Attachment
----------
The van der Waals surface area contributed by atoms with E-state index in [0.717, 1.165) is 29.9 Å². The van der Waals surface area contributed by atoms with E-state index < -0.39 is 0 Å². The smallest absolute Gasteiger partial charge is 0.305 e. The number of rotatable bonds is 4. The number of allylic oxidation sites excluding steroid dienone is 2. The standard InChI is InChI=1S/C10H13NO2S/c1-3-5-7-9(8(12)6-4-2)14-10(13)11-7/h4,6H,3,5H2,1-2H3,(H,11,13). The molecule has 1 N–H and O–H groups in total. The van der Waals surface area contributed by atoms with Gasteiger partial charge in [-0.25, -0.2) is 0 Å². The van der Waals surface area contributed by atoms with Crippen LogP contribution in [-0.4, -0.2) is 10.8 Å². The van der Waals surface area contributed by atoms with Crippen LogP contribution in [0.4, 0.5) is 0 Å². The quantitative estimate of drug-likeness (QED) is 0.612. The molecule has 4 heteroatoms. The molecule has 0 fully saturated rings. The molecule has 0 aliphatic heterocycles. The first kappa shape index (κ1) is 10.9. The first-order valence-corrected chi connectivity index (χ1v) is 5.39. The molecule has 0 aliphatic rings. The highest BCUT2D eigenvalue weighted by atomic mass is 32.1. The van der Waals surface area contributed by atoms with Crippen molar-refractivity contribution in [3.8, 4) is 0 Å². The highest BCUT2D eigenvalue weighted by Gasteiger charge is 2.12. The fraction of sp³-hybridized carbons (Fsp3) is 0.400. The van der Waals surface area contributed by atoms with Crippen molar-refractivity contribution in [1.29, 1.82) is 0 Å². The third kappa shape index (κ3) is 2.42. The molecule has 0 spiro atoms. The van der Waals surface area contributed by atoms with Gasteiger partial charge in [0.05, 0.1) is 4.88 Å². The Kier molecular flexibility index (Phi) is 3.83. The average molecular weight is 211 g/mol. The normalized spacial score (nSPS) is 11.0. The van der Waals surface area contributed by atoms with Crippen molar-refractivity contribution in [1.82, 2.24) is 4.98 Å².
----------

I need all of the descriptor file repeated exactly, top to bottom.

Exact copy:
The van der Waals surface area contributed by atoms with E-state index in [0.717, 1.165) is 29.9 Å². The van der Waals surface area contributed by atoms with E-state index < -0.39 is 0 Å². The smallest absolute Gasteiger partial charge is 0.305 e. The number of rotatable bonds is 4. The number of allylic oxidation sites excluding steroid dienone is 2. The standard InChI is InChI=1S/C10H13NO2S/c1-3-5-7-9(8(12)6-4-2)14-10(13)11-7/h4,6H,3,5H2,1-2H3,(H,11,13). The molecule has 1 N–H and O–H groups in total. The van der Waals surface area contributed by atoms with Gasteiger partial charge in [-0.25, -0.2) is 0 Å². The van der Waals surface area contributed by atoms with Crippen LogP contribution in [-0.4, -0.2) is 10.8 Å². The van der Waals surface area contributed by atoms with Crippen LogP contribution in [0.4, 0.5) is 0 Å². The quantitative estimate of drug-likeness (QED) is 0.612. The molecule has 4 heteroatoms. The molecule has 0 fully saturated rings. The molecule has 0 aliphatic heterocycles. The first kappa shape index (κ1) is 10.9. The first-order valence-corrected chi connectivity index (χ1v) is 5.39. The molecule has 0 aliphatic rings. The highest BCUT2D eigenvalue weighted by atomic mass is 32.1. The van der Waals surface area contributed by atoms with Crippen molar-refractivity contribution in [3.8, 4) is 0 Å². The highest BCUT2D eigenvalue weighted by Gasteiger charge is 2.12. The fraction of sp³-hybridized carbons (Fsp3) is 0.400. The van der Waals surface area contributed by atoms with Crippen molar-refractivity contribution in [1.29, 1.82) is 0 Å². The third kappa shape index (κ3) is 2.42. The molecule has 0 spiro atoms. The van der Waals surface area contributed by atoms with Gasteiger partial charge in [0.05, 0.1) is 4.88 Å². The Kier molecular flexibility index (Phi) is 3.83. The average molecular weight is 211 g/mol. The normalized spacial score (nSPS) is 11.0. The van der Waals surface area contributed by atoms with Crippen molar-refractivity contribution in [1.82, 2.24) is 4.98 Å².